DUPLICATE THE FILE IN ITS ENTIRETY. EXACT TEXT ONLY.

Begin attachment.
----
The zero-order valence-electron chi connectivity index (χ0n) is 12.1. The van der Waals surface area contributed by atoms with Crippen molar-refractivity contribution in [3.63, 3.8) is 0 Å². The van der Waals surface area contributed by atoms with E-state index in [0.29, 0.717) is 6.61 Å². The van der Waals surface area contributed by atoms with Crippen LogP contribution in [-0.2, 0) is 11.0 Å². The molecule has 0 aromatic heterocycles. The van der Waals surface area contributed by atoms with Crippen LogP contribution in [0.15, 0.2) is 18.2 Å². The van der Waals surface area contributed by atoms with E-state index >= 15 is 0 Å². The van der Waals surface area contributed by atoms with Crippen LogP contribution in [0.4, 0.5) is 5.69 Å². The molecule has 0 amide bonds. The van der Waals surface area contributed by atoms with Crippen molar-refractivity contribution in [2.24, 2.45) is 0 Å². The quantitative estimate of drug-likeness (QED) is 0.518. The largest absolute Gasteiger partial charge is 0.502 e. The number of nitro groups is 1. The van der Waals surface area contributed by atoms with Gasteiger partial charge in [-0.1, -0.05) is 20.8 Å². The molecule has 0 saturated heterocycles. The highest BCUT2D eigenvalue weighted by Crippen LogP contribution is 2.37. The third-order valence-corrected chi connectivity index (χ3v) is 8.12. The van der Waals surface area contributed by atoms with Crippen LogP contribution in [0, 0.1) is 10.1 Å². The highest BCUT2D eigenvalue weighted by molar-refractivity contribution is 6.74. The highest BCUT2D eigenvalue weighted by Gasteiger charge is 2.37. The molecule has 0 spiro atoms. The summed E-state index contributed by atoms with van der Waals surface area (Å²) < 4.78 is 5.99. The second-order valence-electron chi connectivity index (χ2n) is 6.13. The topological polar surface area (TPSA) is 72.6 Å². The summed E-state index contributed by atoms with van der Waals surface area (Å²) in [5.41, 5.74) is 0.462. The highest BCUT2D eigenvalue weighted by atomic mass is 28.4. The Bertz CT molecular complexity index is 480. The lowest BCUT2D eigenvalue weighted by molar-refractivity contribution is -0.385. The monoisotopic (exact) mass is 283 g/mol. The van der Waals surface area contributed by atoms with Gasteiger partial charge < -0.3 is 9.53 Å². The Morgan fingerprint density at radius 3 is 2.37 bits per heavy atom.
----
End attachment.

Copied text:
The zero-order valence-electron chi connectivity index (χ0n) is 12.1. The van der Waals surface area contributed by atoms with Crippen molar-refractivity contribution in [3.63, 3.8) is 0 Å². The van der Waals surface area contributed by atoms with E-state index in [0.29, 0.717) is 6.61 Å². The van der Waals surface area contributed by atoms with Crippen LogP contribution in [-0.2, 0) is 11.0 Å². The molecule has 0 aromatic heterocycles. The van der Waals surface area contributed by atoms with Crippen LogP contribution in [0.15, 0.2) is 18.2 Å². The van der Waals surface area contributed by atoms with E-state index >= 15 is 0 Å². The van der Waals surface area contributed by atoms with Crippen LogP contribution in [0.4, 0.5) is 5.69 Å². The molecule has 0 amide bonds. The van der Waals surface area contributed by atoms with Crippen molar-refractivity contribution in [2.24, 2.45) is 0 Å². The quantitative estimate of drug-likeness (QED) is 0.518. The largest absolute Gasteiger partial charge is 0.502 e. The number of nitro groups is 1. The van der Waals surface area contributed by atoms with Gasteiger partial charge in [-0.1, -0.05) is 20.8 Å². The molecule has 0 saturated heterocycles. The highest BCUT2D eigenvalue weighted by Crippen LogP contribution is 2.37. The third-order valence-corrected chi connectivity index (χ3v) is 8.12. The van der Waals surface area contributed by atoms with Crippen LogP contribution in [0, 0.1) is 10.1 Å². The highest BCUT2D eigenvalue weighted by molar-refractivity contribution is 6.74. The highest BCUT2D eigenvalue weighted by Gasteiger charge is 2.37. The molecule has 0 spiro atoms. The summed E-state index contributed by atoms with van der Waals surface area (Å²) < 4.78 is 5.99. The second-order valence-electron chi connectivity index (χ2n) is 6.13. The topological polar surface area (TPSA) is 72.6 Å². The summed E-state index contributed by atoms with van der Waals surface area (Å²) in [5.41, 5.74) is 0.462. The highest BCUT2D eigenvalue weighted by atomic mass is 28.4. The Bertz CT molecular complexity index is 480. The lowest BCUT2D eigenvalue weighted by molar-refractivity contribution is -0.385. The monoisotopic (exact) mass is 283 g/mol. The van der Waals surface area contributed by atoms with Gasteiger partial charge < -0.3 is 9.53 Å². The Morgan fingerprint density at radius 3 is 2.37 bits per heavy atom.